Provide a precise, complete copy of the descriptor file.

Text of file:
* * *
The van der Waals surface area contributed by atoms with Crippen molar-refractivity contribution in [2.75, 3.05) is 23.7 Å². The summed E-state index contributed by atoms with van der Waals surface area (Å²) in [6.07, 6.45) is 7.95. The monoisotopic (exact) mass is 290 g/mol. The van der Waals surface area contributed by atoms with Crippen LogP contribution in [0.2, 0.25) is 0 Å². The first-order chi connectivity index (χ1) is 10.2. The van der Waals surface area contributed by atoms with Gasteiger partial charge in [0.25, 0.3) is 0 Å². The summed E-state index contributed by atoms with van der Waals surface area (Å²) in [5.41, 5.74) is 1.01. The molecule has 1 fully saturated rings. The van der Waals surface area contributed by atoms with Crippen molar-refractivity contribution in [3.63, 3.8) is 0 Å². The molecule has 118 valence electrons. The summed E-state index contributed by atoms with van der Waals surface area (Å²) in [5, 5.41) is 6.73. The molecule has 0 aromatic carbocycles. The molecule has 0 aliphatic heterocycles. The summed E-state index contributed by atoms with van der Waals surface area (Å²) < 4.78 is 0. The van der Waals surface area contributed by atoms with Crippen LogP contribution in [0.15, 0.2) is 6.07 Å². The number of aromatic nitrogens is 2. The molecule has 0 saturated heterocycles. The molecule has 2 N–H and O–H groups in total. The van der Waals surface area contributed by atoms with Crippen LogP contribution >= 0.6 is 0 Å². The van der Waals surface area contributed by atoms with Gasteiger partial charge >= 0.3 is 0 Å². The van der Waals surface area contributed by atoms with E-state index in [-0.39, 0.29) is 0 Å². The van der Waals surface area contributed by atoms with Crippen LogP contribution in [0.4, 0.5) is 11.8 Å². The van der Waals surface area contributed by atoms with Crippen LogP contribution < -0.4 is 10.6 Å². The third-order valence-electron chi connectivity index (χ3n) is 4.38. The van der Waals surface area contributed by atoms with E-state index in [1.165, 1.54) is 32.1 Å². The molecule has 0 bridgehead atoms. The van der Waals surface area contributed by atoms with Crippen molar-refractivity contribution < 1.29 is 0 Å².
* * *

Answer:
The van der Waals surface area contributed by atoms with Crippen molar-refractivity contribution in [2.75, 3.05) is 23.7 Å². The summed E-state index contributed by atoms with van der Waals surface area (Å²) in [6.07, 6.45) is 7.95. The monoisotopic (exact) mass is 290 g/mol. The van der Waals surface area contributed by atoms with Crippen LogP contribution in [0.2, 0.25) is 0 Å². The first-order chi connectivity index (χ1) is 10.2. The van der Waals surface area contributed by atoms with Gasteiger partial charge in [0.25, 0.3) is 0 Å². The summed E-state index contributed by atoms with van der Waals surface area (Å²) in [5.41, 5.74) is 1.01. The molecule has 1 fully saturated rings. The van der Waals surface area contributed by atoms with Crippen molar-refractivity contribution in [3.63, 3.8) is 0 Å². The molecule has 118 valence electrons. The summed E-state index contributed by atoms with van der Waals surface area (Å²) in [5, 5.41) is 6.73. The molecule has 0 aromatic carbocycles. The molecule has 0 aliphatic heterocycles. The summed E-state index contributed by atoms with van der Waals surface area (Å²) < 4.78 is 0. The van der Waals surface area contributed by atoms with Crippen LogP contribution in [0.15, 0.2) is 6.07 Å². The number of aromatic nitrogens is 2. The molecule has 0 saturated heterocycles. The molecule has 2 N–H and O–H groups in total. The van der Waals surface area contributed by atoms with Crippen LogP contribution >= 0.6 is 0 Å². The van der Waals surface area contributed by atoms with Gasteiger partial charge >= 0.3 is 0 Å². The van der Waals surface area contributed by atoms with E-state index in [-0.39, 0.29) is 0 Å². The van der Waals surface area contributed by atoms with Crippen LogP contribution in [0.4, 0.5) is 11.8 Å². The van der Waals surface area contributed by atoms with Crippen LogP contribution < -0.4 is 10.6 Å². The third-order valence-electron chi connectivity index (χ3n) is 4.38. The van der Waals surface area contributed by atoms with E-state index in [1.165, 1.54) is 32.1 Å². The molecule has 0 bridgehead atoms. The van der Waals surface area contributed by atoms with Crippen molar-refractivity contribution < 1.29 is 0 Å².